Technical Paper

Application of Transient Temperature vs. Equivalence Ratio Emission Maps to Engine Simulations

In order to acquire knowledge about temperature vs. equivalence ratio, T-ϕ, conditions in which emissions are formed and destroyed, T-ϕ parametric maps were constructed for: 1 Soot and soot precursors (C2H2) 2 Nitrogen oxides (NO and NO2) 3 Unburnt intermediates (CH2O, H2 and CO) 4 Important radicals (HO2 and OH) Each map was obtained by plotting data from a large number of simulations for various T-ϕ combinations in a zero-dimensional, 0D, closed Perfectly Stirred Reactor, PSR. Initially, the influences of elapsed reaction time, pressure and EGR level were examined, varying one parameter at a time. Then, since both the elapsed time and pressure change in an engine cycle, the maps were constructed according to engine pressure traces obtained from Computational Fluid Dynamics, CFD, simulations. Since the pressure is changing in elapsed time intervals the maps are called transient.
Technical Paper

Reduction of Soot Emissions from a Direct Injection Diesel Engine using Water-in-Diesel Emulsion and Microemulsion Fuels

The emissions from a direct injection diesel engine measured according to the ECE R49 13-mode cycle and as a function of exhaust gas recirculation are compared for diesel fuel without water addition, and for water-in-diesel as emulsion and microemulsion. The effect of water addition on the soot emissions was remarkably strong for both the emulsion and microemulsion fuels. The average weighted soot emission values for the 13-mode cycle were 0.0024 and 0.0023 g/kWh for the two most interesting emulsion and microemulsion fuels tested, respectively; 5-fold lower than the US 2007 emission limit.
Technical Paper

Performance of a Heavy Duty DME Diesel Engine - an Experimental Study

Combustion characteristics of dimethyl ether, DME, have been investigated experimentally, in a heavy duty single cylinder engine equipped with an adapted common rail fuel injection system, and the effects of varying injection timing, rail pressure and exhaust gas recirculation on the combustion and emission parameters. The results show that DME combustion does not produce soot and with the use of exhaust gas recirculation NOX emissions can also be reduced to very low levels. However, high injection pressure and/or a DME adopted combustion system is required to improve the mixing process and thus reduce the combustion duration and carbon monoxide emissions.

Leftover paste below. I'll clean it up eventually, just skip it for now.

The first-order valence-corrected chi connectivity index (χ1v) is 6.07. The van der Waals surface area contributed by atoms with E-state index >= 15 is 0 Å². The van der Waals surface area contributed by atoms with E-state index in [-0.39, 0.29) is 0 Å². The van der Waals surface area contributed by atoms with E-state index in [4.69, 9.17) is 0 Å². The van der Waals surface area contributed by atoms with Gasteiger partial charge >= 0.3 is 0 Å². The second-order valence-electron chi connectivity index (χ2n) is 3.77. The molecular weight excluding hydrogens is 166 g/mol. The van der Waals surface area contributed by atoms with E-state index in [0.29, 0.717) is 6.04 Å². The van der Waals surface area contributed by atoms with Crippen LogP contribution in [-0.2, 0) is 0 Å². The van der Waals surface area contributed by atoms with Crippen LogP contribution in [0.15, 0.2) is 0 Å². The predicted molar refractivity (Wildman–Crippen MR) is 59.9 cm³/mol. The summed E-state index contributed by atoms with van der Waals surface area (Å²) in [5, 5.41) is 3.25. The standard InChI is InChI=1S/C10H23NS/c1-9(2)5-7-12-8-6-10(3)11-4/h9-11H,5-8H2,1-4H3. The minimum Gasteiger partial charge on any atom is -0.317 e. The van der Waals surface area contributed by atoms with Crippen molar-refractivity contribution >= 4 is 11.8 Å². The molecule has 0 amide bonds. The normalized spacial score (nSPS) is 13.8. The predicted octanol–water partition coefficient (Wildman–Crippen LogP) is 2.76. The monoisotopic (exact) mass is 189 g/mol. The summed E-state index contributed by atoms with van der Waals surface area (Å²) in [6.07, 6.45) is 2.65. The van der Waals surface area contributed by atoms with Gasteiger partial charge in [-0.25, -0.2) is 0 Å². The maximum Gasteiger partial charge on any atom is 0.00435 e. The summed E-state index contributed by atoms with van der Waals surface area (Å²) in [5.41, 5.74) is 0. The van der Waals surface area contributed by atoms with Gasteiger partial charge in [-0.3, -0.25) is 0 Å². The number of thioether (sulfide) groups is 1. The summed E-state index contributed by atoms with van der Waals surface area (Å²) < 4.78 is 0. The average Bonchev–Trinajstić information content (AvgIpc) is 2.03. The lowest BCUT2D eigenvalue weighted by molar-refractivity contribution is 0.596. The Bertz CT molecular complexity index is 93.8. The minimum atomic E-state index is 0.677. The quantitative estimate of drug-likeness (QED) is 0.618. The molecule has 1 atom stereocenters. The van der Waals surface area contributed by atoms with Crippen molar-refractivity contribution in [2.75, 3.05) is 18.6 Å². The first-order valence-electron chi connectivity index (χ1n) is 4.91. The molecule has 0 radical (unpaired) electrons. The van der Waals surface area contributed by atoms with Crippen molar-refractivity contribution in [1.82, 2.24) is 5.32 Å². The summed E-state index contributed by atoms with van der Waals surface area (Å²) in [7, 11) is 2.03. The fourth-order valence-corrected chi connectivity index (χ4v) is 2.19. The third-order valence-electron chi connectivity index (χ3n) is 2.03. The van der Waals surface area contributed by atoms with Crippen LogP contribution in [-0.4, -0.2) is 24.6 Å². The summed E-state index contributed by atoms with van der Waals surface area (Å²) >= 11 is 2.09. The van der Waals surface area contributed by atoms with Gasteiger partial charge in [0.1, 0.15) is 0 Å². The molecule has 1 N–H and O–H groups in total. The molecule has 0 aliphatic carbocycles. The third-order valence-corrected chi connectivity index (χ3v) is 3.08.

Technical Paper

The EGR Effects on Combustion Regimes in Compression Ignited Engines

The main purpose of this study is to investigate the effects of exhaust gases on different combustion modes in DI, Direct Injection, compression ignited engines in terms of combustion efficiency and emission formations. The conventional parametric Φ -T (Equivalence Ratio-Temperature) emission map analysis has been extended by constructing the transient maps for different species characterizing the combustion and emission formation processes. The results of the analysis prove the efficiency of different combustion modes when EGR loads and injection scenarios.
Technical Paper

An Innovative 4WD Controlled Powertrain for High Performance Vehicle

The potentialities shown by controlled differentials is making the automotive industry to explore this field. While VDC systems can only guarantee a safe behaviour at limit, a controlled differential can also increase the handling performance. The system derives from a RWD driveline with a semi-active differential, to which has been added a controlled wet clutch that directly connects the engine to the front axle. This device allows to distribute the drive torque between the two axles. It can be easily understood that in this device the torque distribution doesn't depend only from the central clutch action, but also from the engaged gear. Because of this particular layout this system can't work in the whole gear because thermal problems due to kinematical reasons. So the central clutch controller has to consider the gear position too.